We reacted to this opportunity early in the fall by increasing our capacity for US public companies to $25 million. We also recognized if there is a lot of concern about future D&O loss activity in the industry. Securities class action suits in United States were up 30% in 2008 over 2007. And with the implosion of the financial markets many industry observers are concerned if there will be dramatic increase in D&O clients in the coming 12 months.

Our strategy from the inception of Navigators Pro has been to focus on small to mid cap companies. And as a result, we are fortunate to have very limited exposure to either financial institutions, or Fortune 500 companies, and a number of claims we have associated with securities class action suites that were reported in 2008 was actually down from the number we received in 2007, which is clearly the opposite direction in the overall market claims trends.

Late in the fourth quarter, we hired an experienced team of international excess D&O underwriters in London who are now part of our Lloyd's operation. They focus on excess D&O layers for companies based outside of the United States. We are very pleased to have a attractive team with a strong track record of profitable underwriting results and it appears to be a great fit with our underwriting culture.

As a result of all of this, we have experienced a significant increase in submission activity, both in the United States and in London, and those submissions were coming from a more diverse group of producers, which is increasing our ability to pick and choose, and what we expect will be an improving competitive climate during 2009.

Our strategy continues to be to avoid financial institution business, because we do not believe we can adequately assess the true exposures of those risks. On the professional liability front, the majority of our business traditionally has been the lawyers’ professional liability segment, where we focus on small to medium sized law firms.

To further strengthen and diversify our professional liability book, during the fourth quarter we hired a well respected, knowledgeable team of underwriters who will continue building out this portfolio with particular emphasis on the miscellaneous professional liability segment.

We ended 2008 with strong underwriting results for the quarter, and underwriting profit for the year, growth in book value despite natural and financial market catastrophes. We made a number of investments in intellectual capital, and believe this will position us well to respond to the unfolding opportunities in our targeted markets.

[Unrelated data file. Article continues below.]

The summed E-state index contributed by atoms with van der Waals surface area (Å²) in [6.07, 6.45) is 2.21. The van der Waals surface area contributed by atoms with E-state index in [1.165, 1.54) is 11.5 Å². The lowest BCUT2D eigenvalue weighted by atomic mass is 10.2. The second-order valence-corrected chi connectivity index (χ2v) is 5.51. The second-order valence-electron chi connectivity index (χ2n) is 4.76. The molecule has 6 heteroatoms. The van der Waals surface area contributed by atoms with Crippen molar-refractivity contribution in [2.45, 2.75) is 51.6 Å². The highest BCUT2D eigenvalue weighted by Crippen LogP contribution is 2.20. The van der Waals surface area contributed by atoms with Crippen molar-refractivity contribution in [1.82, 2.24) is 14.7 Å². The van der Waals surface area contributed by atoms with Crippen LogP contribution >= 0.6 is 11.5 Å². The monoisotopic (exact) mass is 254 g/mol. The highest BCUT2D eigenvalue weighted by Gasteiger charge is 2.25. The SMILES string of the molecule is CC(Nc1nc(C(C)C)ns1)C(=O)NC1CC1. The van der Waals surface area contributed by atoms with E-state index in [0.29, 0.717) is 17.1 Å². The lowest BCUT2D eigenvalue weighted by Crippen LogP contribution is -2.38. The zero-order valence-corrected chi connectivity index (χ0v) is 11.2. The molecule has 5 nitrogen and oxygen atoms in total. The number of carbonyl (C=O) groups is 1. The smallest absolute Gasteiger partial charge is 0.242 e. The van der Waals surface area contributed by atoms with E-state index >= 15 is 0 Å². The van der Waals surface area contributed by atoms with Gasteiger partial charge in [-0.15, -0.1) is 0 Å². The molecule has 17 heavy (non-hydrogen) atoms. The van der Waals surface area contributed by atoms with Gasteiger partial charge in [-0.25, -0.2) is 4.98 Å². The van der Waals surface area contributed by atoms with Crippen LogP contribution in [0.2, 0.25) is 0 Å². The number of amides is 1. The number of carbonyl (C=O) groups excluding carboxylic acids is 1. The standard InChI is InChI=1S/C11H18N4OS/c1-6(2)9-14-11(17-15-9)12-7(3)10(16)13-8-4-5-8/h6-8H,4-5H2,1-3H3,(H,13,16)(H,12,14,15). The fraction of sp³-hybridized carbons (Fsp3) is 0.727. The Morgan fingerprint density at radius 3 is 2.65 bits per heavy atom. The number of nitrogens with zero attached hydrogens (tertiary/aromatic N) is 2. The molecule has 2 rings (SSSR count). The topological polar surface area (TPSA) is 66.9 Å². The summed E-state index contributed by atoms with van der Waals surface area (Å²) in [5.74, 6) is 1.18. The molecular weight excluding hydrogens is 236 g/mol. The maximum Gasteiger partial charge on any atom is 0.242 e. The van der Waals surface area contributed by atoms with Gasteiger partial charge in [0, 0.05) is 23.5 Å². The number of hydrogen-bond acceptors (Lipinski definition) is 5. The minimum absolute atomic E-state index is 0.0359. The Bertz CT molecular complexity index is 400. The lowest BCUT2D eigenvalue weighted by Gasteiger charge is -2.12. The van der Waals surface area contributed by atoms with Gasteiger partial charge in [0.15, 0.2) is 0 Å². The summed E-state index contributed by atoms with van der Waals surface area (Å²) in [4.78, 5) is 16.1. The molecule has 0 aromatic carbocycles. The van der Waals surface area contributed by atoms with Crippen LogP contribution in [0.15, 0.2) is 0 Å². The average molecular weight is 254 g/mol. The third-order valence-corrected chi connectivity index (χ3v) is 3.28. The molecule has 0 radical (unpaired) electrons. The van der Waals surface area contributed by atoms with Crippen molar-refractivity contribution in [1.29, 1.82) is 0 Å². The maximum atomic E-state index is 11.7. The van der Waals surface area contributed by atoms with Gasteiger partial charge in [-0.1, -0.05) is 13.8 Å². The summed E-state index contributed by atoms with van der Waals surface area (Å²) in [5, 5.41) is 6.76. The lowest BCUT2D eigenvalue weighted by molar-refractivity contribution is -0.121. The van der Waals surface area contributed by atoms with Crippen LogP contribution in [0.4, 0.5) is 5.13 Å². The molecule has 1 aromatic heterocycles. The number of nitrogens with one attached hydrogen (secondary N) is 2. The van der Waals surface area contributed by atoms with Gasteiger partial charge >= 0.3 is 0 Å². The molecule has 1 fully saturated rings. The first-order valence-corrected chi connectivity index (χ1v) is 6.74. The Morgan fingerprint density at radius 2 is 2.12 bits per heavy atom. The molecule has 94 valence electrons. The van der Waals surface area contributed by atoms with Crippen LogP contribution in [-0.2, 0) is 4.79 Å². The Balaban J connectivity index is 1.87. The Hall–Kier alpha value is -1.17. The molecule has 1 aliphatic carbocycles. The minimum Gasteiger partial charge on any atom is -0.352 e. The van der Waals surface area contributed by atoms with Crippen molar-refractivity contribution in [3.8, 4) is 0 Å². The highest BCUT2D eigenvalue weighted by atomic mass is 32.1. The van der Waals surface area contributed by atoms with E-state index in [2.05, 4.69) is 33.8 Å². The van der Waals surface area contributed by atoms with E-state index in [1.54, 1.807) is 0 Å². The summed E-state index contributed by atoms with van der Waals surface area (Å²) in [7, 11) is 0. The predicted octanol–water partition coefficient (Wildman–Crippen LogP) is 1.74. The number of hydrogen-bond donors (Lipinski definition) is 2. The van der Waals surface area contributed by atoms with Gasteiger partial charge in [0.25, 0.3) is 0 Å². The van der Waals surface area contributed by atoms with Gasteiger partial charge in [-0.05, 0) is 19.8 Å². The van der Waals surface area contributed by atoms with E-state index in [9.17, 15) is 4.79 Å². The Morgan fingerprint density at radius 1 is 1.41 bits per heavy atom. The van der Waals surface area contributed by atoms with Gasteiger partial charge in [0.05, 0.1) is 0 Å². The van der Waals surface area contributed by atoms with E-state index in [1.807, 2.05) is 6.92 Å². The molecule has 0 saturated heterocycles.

We had a modest increase in our non-commission operating expenses for the 12 months some of which reflects the investments we have made in expanding our underwriting units.

During 2008, our employee count increased approximately 11% to a total of 445 people. While our hiring has been primarily focused on experienced production underwriters within our target niches. We have also invested in the appropriate claims, operations and information technology professionals that we need to ensure we maintain the performance levels required to support future growth and to be a good performing company, ranging from policy initiations to effectively handling a claim in a prompt, efficient and fair manner.

We continue to invest in the information technology projects that we believe will allow us to be more productive and to support the growth of our business in the future. I think we all recognize that the current environment is characterized by risk and opportunity.

We are in the risk business and we can peak primarily on the basis of the quality of our people. We believe the caliber of our intellectual capital has never been stronger and coupled with our balance sheet we are well positioned to identify and act upon opportunities for profitable growth.

And with that I will turn the mike over to Frank to provide a review of our financial performance and then we will open it up to your questions.

Frank McDonnell

Thank you, Stan. We reported net income per share of $0.59 in the fourth quarter compared to $1.55 in the fourth quarter of 2007. Including the 2008 fourth quarter results, our realized capital losses of $0.95 per share.

Operating earnings per share were $1.54, $0.03 higher than the $1.51 per share reported in the fourth quarter of 2007. The extraordinary financial markets turmoil intensified during the fourth quarter resulting in additional investment impairment losses. We reported realized losses of $24.7 million including a $23.9 million increase in our provision for other than temporary impairments.

The impairment charge included $7.9 million for fixed maturities all of which are asset backed securities. According to our analysis less than $200,000 of the fixed maturity impairments resulted from credit issues. We have the intent and ability to hold these securities to maturity. However the accounting rules required a write down to the market value of the securities, resulting in an impairment charge of $7.7 million greater than the expected principal losses.

During the quarter, our reported net unrealized investment loss position improved $28.8 million adjusted for amounts reclassified to other than temporary impairments; the actual improvement was $4.1 million. This market value increase was due to improved market liquidity for treasuries, municipals and high quality mortgage backed securities.